Thursday, December 24, 2015

The gateway drug to grown-up movies

Twenty fifteen has been a year of transition -- or at least, hoped-for transition -- for my five-year-old son, when it comes to the movies.

As he's gingerly taken the first few steps into live action, he's also recoiled in horror. Pan was obviously a mistake, but even the dog and penguin movie Oddball presented difficulties for him -- first in terms of boredom, then actual fear. Meanwhile, Inside Out and Hotel Transylvania 2 continued to prove his love for movies ... the right movies, that is. Taken in total, the year provided ample evidence that he wasn't ready for Star Wars: The Force Awakens -- superfluous evidence, as we had pretty much ruled it out even before any of the live-action mishaps of September.

Those were all theatrical screenings. Maybe we needed to try something at home instead. And maybe it needed to be a Christmas movie about a hilarious, oversized elf.

I got the inspiration to try Jon Favreau's Elf, which I consider to be in the holy triumvirate of Christmas movies (along with A Christmas Story and It's a Wonderful Life), maybe a month ago, though it could have been as long as a year ago. In fact, I remember people talking on Facebook last Christmas about showing Elf to their kids, and even asking them if age four was too young for it. At the time they told me probably not. I couldn't remember myself, because even though it's in my top 100 films of all time and I own it, it has shockingly been more than a decade since I've seen it. (I've probably seen parts since then, but not the whole thing.)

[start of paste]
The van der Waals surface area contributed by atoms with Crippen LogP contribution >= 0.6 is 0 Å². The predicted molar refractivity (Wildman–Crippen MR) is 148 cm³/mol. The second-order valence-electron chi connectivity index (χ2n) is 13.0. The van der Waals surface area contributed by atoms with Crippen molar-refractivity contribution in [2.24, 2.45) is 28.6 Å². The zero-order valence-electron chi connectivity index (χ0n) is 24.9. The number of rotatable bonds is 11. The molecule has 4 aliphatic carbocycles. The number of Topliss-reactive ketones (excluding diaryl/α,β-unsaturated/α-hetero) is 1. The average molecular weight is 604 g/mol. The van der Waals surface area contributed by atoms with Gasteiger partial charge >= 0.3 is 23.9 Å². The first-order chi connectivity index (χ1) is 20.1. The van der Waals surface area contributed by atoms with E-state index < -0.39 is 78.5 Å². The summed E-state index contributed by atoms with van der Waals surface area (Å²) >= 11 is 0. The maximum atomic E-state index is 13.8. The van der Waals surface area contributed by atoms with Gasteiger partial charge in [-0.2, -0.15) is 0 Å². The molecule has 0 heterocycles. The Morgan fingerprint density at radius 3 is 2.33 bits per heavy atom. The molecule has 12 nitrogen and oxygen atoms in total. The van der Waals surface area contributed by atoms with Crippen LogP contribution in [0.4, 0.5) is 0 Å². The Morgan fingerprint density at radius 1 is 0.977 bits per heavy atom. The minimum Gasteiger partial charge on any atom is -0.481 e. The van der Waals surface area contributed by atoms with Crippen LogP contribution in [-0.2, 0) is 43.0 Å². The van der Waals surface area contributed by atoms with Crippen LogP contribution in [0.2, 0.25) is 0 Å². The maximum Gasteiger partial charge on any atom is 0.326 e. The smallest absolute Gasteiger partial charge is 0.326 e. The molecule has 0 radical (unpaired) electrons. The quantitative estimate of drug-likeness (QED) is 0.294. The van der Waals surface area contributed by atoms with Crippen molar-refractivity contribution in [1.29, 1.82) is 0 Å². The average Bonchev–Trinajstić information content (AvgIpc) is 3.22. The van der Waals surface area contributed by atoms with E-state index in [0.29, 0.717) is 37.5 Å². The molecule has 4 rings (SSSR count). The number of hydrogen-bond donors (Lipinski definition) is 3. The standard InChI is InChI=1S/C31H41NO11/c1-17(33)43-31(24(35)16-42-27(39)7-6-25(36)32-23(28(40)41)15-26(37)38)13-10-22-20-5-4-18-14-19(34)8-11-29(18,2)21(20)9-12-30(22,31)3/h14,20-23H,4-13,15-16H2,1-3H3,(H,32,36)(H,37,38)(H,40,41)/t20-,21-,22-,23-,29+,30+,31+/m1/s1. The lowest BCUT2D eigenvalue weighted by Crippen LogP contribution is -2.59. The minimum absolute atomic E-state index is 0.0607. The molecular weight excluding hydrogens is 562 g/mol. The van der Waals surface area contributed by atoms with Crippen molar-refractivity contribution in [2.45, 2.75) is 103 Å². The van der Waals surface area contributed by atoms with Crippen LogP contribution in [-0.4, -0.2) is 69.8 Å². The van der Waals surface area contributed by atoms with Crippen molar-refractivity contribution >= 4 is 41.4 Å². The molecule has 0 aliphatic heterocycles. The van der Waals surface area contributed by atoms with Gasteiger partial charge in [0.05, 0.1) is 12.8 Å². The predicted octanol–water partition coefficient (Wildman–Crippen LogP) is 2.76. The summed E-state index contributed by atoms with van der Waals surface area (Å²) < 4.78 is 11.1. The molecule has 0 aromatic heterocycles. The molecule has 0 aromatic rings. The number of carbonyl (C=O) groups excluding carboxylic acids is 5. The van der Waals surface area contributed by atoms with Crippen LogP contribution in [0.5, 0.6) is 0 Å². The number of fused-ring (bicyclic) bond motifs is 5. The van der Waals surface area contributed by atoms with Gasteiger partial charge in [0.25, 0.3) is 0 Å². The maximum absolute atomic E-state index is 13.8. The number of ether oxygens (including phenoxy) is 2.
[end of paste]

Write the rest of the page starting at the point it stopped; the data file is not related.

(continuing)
About a month ago I convinced my wife that "our son" (to use the phrase overused by Han and Leia) was ready for Elf, and that December 23rd would be the perfect time to do it. It'd be exciting for him because he could stay up past his bedtime to watch it out on the couch with Mummy and Daddy, he could eat that candy cane he'd been asking about all week, and if he didn't like it, all he had to do was go to bed. There would be no leaving the theater, no crying, no wasted money. Plus, staying up later on the 23rd would probably make him fall asleep earlier on the 24th, or so the thinking went. (We'll find out tonight for sure.)

Well, I'm pleased to say it was a total hit. Helped along by his father's encouraging laughter -- genuine laughter, but probably a tad more than I would have otherwise provided -- he instantly got how funny and endearing Will Ferrell was as the title character. And the rest pretty much went smoothly, with only a few hiccups that I'll get to in a minute.

Simply put, I was astonished by how well this movie is constructed to cater to the interests and attention spans of children. Even live-action movies that are more directly aimed at children -- such as Stuart Little and The Smurfs 2, which we've tried and sort of half-finished at home -- have a lot more dead spots, where a child's attention might wander. Not Elf. It is action-packed from the start, and never releases you from the grasp of its charm.

I did worry at the very start. The movie begins with the soft, folksy, almost intentionally boring rhythms of a Bob Newhart narration, and for a moment I thought a) the whole narrative structure they were going for might be over my son's head, and b) Newhart himself might turn him off. But he made it through that, which really is only about a minute of screen time before the action proper begins.

It certainly helps lay the groundwork that the entire first 20 minutes (or so) take place at the North Pole. This goes a long way toward telling a child "this movie is for you, and it exists in a world you love and are familiar with." So even when the action shifts (permanently, my son was sort of disappointed to eventually learn) to New York City, the memory of this being a North Pole adventure is still intact. Certain movies would have hurried to get us to New York, but Elf knows that showing us the world Buddy knows is key to us appreciating the world Buddy doesn't know, and seeing that world through his eyes.